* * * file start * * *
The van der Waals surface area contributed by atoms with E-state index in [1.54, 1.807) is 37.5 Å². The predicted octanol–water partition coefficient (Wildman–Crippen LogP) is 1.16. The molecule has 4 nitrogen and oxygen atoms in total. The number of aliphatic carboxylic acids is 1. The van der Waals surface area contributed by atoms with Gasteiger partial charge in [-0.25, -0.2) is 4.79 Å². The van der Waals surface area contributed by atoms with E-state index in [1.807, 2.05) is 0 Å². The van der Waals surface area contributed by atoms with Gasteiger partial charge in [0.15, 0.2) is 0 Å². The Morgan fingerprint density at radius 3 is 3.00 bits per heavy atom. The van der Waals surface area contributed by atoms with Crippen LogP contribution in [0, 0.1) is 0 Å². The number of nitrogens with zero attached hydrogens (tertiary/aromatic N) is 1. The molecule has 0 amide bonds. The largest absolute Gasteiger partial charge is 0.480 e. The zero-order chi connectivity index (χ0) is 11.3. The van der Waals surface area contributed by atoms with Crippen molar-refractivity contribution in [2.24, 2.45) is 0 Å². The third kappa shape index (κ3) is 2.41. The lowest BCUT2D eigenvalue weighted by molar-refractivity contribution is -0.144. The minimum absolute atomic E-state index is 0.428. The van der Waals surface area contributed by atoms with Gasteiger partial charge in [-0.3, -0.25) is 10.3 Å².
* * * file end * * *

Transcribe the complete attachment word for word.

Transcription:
The van der Waals surface area contributed by atoms with E-state index in [1.54, 1.807) is 37.5 Å². The predicted octanol–water partition coefficient (Wildman–Crippen LogP) is 1.16. The molecule has 4 nitrogen and oxygen atoms in total. The number of aliphatic carboxylic acids is 1. The van der Waals surface area contributed by atoms with Gasteiger partial charge in [-0.25, -0.2) is 4.79 Å². The van der Waals surface area contributed by atoms with E-state index in [1.807, 2.05) is 0 Å². The van der Waals surface area contributed by atoms with Gasteiger partial charge in [0.15, 0.2) is 0 Å². The Morgan fingerprint density at radius 3 is 3.00 bits per heavy atom. The van der Waals surface area contributed by atoms with Crippen LogP contribution in [0, 0.1) is 0 Å². The number of nitrogens with zero attached hydrogens (tertiary/aromatic N) is 1. The molecule has 0 amide bonds. The largest absolute Gasteiger partial charge is 0.480 e. The zero-order chi connectivity index (χ0) is 11.3. The van der Waals surface area contributed by atoms with Crippen molar-refractivity contribution in [2.24, 2.45) is 0 Å². The third kappa shape index (κ3) is 2.41. The lowest BCUT2D eigenvalue weighted by molar-refractivity contribution is -0.144. The minimum absolute atomic E-state index is 0.428. The van der Waals surface area contributed by atoms with Gasteiger partial charge in [-0.3, -0.25) is 10.3 Å².